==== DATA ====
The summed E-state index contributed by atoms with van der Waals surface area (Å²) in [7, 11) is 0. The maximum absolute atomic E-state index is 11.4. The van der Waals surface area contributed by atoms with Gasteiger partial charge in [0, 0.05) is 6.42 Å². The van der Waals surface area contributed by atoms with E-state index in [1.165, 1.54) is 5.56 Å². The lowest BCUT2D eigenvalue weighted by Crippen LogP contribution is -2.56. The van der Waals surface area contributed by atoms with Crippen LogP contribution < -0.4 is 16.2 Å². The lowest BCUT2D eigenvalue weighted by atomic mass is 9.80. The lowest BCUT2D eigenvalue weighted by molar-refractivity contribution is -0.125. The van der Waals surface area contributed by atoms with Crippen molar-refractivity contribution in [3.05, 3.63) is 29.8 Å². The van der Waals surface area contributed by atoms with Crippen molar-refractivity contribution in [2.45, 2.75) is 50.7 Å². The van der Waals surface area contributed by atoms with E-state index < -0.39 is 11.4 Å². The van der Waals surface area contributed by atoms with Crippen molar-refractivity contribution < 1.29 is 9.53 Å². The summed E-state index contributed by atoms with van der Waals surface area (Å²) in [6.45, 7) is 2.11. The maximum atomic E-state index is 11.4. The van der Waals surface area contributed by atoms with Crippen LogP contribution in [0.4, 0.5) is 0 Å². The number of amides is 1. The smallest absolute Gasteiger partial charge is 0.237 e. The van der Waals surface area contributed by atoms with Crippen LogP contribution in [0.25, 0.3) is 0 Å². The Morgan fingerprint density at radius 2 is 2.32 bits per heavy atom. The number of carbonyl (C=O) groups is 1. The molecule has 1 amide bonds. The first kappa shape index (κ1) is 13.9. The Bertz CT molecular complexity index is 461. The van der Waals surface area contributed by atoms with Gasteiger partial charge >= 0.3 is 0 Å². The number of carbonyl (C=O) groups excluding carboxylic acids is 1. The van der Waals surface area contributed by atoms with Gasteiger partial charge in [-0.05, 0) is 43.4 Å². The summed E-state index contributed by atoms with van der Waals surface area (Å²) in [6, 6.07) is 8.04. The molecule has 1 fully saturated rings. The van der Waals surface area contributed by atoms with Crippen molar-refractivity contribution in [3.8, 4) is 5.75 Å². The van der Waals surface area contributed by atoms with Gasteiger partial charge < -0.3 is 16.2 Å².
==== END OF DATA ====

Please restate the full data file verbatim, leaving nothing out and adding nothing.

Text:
The summed E-state index contributed by atoms with van der Waals surface area (Å²) in [7, 11) is 0. The maximum absolute atomic E-state index is 11.4. The van der Waals surface area contributed by atoms with Gasteiger partial charge in [0, 0.05) is 6.42 Å². The van der Waals surface area contributed by atoms with E-state index in [1.165, 1.54) is 5.56 Å². The lowest BCUT2D eigenvalue weighted by Crippen LogP contribution is -2.56. The van der Waals surface area contributed by atoms with Crippen LogP contribution < -0.4 is 16.2 Å². The lowest BCUT2D eigenvalue weighted by atomic mass is 9.80. The lowest BCUT2D eigenvalue weighted by molar-refractivity contribution is -0.125. The van der Waals surface area contributed by atoms with Crippen molar-refractivity contribution in [3.05, 3.63) is 29.8 Å². The van der Waals surface area contributed by atoms with Crippen molar-refractivity contribution in [2.45, 2.75) is 50.7 Å². The van der Waals surface area contributed by atoms with E-state index < -0.39 is 11.4 Å². The van der Waals surface area contributed by atoms with Crippen molar-refractivity contribution < 1.29 is 9.53 Å². The summed E-state index contributed by atoms with van der Waals surface area (Å²) in [6.45, 7) is 2.11. The maximum atomic E-state index is 11.4. The van der Waals surface area contributed by atoms with Crippen LogP contribution in [0.4, 0.5) is 0 Å². The number of amides is 1. The smallest absolute Gasteiger partial charge is 0.237 e. The van der Waals surface area contributed by atoms with Crippen LogP contribution in [0.25, 0.3) is 0 Å². The Morgan fingerprint density at radius 2 is 2.32 bits per heavy atom. The number of carbonyl (C=O) groups is 1. The molecule has 1 amide bonds. The first kappa shape index (κ1) is 13.9. The Bertz CT molecular complexity index is 461. The van der Waals surface area contributed by atoms with Gasteiger partial charge >= 0.3 is 0 Å². The number of carbonyl (C=O) groups excluding carboxylic acids is 1. The van der Waals surface area contributed by atoms with Gasteiger partial charge in [-0.05, 0) is 43.4 Å². The summed E-state index contributed by atoms with van der Waals surface area (Å²) in [6, 6.07) is 8.04. The molecule has 1 fully saturated rings. The van der Waals surface area contributed by atoms with Crippen molar-refractivity contribution in [3.8, 4) is 5.75 Å². The van der Waals surface area contributed by atoms with Gasteiger partial charge < -0.3 is 16.2 Å².